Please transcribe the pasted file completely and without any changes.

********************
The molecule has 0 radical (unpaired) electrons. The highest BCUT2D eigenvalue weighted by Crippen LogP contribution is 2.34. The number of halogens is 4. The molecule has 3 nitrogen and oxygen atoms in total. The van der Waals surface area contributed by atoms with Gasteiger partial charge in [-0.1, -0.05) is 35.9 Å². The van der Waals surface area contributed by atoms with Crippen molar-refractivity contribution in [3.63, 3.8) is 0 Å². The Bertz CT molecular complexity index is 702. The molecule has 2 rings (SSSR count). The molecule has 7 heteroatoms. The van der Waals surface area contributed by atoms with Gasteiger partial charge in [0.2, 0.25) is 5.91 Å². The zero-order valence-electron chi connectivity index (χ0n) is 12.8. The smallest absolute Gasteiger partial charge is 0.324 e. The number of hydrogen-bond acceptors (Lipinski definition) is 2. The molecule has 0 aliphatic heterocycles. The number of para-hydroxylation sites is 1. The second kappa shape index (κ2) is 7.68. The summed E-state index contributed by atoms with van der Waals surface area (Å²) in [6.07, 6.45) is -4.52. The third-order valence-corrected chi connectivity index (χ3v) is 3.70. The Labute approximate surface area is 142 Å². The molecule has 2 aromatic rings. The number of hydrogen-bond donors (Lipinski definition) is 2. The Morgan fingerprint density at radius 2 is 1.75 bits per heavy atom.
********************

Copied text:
The molecule has 0 radical (unpaired) electrons. The highest BCUT2D eigenvalue weighted by Crippen LogP contribution is 2.34. The number of halogens is 4. The molecule has 3 nitrogen and oxygen atoms in total. The van der Waals surface area contributed by atoms with Gasteiger partial charge in [-0.1, -0.05) is 35.9 Å². The van der Waals surface area contributed by atoms with Crippen molar-refractivity contribution in [3.63, 3.8) is 0 Å². The Bertz CT molecular complexity index is 702. The molecule has 2 rings (SSSR count). The molecule has 7 heteroatoms. The van der Waals surface area contributed by atoms with Gasteiger partial charge in [0.2, 0.25) is 5.91 Å². The zero-order valence-electron chi connectivity index (χ0n) is 12.8. The smallest absolute Gasteiger partial charge is 0.324 e. The number of hydrogen-bond acceptors (Lipinski definition) is 2. The molecule has 0 aliphatic heterocycles. The number of para-hydroxylation sites is 1. The second kappa shape index (κ2) is 7.68. The summed E-state index contributed by atoms with van der Waals surface area (Å²) in [6.07, 6.45) is -4.52. The third-order valence-corrected chi connectivity index (χ3v) is 3.70. The Labute approximate surface area is 142 Å². The molecule has 2 aromatic rings. The number of hydrogen-bond donors (Lipinski definition) is 2. The Morgan fingerprint density at radius 2 is 1.75 bits per heavy atom.